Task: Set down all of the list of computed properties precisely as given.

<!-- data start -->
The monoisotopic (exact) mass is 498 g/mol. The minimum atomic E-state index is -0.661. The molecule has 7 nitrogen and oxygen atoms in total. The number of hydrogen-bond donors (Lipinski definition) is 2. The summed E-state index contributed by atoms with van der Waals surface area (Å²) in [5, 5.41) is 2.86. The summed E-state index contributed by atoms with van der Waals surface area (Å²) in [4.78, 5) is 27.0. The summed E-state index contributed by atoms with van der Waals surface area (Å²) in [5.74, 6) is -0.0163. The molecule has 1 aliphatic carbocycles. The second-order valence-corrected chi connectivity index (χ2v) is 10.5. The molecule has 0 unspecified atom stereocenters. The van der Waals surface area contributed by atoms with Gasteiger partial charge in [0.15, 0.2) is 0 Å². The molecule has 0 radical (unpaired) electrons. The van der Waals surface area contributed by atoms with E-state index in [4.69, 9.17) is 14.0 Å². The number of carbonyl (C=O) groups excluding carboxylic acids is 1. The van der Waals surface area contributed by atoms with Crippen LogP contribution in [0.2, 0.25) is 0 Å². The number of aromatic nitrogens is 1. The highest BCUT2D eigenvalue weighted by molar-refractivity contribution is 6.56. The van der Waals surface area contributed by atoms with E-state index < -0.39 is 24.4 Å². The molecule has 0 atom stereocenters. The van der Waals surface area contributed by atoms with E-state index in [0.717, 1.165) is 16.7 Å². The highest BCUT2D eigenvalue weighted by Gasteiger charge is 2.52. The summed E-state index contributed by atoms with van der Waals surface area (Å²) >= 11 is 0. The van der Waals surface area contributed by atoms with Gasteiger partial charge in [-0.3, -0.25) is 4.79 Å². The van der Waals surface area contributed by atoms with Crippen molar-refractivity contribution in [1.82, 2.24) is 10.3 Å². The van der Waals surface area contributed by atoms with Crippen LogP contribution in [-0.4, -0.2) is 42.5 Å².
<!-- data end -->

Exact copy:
The monoisotopic (exact) mass is 498 g/mol. The minimum atomic E-state index is -0.661. The molecule has 7 nitrogen and oxygen atoms in total. The number of hydrogen-bond donors (Lipinski definition) is 2. The summed E-state index contributed by atoms with van der Waals surface area (Å²) in [5, 5.41) is 2.86. The summed E-state index contributed by atoms with van der Waals surface area (Å²) in [4.78, 5) is 27.0. The summed E-state index contributed by atoms with van der Waals surface area (Å²) in [5.74, 6) is -0.0163. The molecule has 1 aliphatic carbocycles. The second-order valence-corrected chi connectivity index (χ2v) is 10.5. The molecule has 0 unspecified atom stereocenters. The van der Waals surface area contributed by atoms with Gasteiger partial charge in [0.15, 0.2) is 0 Å². The molecule has 0 radical (unpaired) electrons. The van der Waals surface area contributed by atoms with E-state index in [4.69, 9.17) is 14.0 Å². The number of carbonyl (C=O) groups excluding carboxylic acids is 1. The van der Waals surface area contributed by atoms with Crippen LogP contribution in [0.2, 0.25) is 0 Å². The number of aromatic nitrogens is 1. The highest BCUT2D eigenvalue weighted by molar-refractivity contribution is 6.56. The van der Waals surface area contributed by atoms with E-state index < -0.39 is 24.4 Å². The molecule has 0 atom stereocenters. The van der Waals surface area contributed by atoms with E-state index in [0.717, 1.165) is 16.7 Å². The highest BCUT2D eigenvalue weighted by Gasteiger charge is 2.52. The summed E-state index contributed by atoms with van der Waals surface area (Å²) >= 11 is 0. The van der Waals surface area contributed by atoms with Gasteiger partial charge in [-0.3, -0.25) is 4.79 Å². The van der Waals surface area contributed by atoms with Crippen molar-refractivity contribution in [1.82, 2.24) is 10.3 Å². The van der Waals surface area contributed by atoms with Crippen LogP contribution in [-0.4, -0.2) is 42.5 Å².